Tuesday, September 30, 2008

The Future of Digital History

A fascinating exchange, “The Promise of Digital History,” appears in the September 2008 issue of the Journal of American History. For those with a subscription, it is available from: http://www.historycooperative.org/journals/jah/95.2/interchange.html.

At the beginning, this “working definition” of digital history is provided by William G. Thomas III:

Digital history is an approach to examining and representing the past that works with the new communication technologies of the computer, the Internet network, and software systems. On one level, digital history is an open arena of scholarly production and communication, encompassing the development of new course materials and scholarly data collections. On another, it is a methodological approach framed by the hypertextual power of these technologies to make, define, query, and annotate associations in the human record of the past. To do digital history, then, is to create a framework, an ontology, through the technology for people to experience, read, and follow an argument about a historical problem.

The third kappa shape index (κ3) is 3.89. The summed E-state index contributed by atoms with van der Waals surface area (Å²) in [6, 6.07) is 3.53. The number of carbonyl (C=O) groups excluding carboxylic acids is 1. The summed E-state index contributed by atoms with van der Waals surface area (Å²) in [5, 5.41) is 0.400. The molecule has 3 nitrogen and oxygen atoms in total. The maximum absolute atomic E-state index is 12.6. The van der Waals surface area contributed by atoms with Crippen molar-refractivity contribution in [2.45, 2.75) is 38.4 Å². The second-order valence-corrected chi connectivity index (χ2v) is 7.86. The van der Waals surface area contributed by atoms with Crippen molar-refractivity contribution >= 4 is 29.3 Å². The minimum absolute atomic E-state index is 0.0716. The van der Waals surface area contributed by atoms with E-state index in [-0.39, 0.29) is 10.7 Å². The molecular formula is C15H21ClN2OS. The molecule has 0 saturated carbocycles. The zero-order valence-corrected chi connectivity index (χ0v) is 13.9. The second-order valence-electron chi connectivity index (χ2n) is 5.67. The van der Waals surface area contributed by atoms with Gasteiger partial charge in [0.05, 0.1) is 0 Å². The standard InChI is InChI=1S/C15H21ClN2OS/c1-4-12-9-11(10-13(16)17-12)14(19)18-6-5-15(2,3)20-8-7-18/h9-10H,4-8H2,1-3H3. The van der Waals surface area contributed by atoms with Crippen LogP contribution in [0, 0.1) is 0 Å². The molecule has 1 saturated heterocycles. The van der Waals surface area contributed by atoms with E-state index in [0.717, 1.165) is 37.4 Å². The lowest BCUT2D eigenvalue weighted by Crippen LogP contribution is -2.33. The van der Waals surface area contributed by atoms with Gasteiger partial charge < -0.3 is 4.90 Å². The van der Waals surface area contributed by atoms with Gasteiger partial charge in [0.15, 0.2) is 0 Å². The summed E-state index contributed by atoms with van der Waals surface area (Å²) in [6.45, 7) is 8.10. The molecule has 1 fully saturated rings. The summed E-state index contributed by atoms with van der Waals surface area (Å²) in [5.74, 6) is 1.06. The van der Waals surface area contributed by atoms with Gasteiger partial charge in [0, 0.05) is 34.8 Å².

At one point, the question is asked: “What institutional resources are needed to sustain digital history?” Surprisingly, digital preservation is not mentioned, although one participant, while answering another question, states:

The apparatus I developed to collect information took on a life of its own. It has required a great deal of care and feeding to keep it going, and its ultimate fate remains to be determined. Keeping it alive (technically viable) will require renewed investment in software and skills that I'm not sure is the best use of my time and resources. But if I let my database sit unused for five or ten years, odds are it (unlike a box of note cards) will be unusable.

Concerning the future of the historical record, Daniel Cohen contends: “It is now quite clear that historians will have to grapple with abundance, not scarcity.” While abundance does seem to characterize our present digital information age, there are many unanswered questions about the long-term sustainability of digital materials.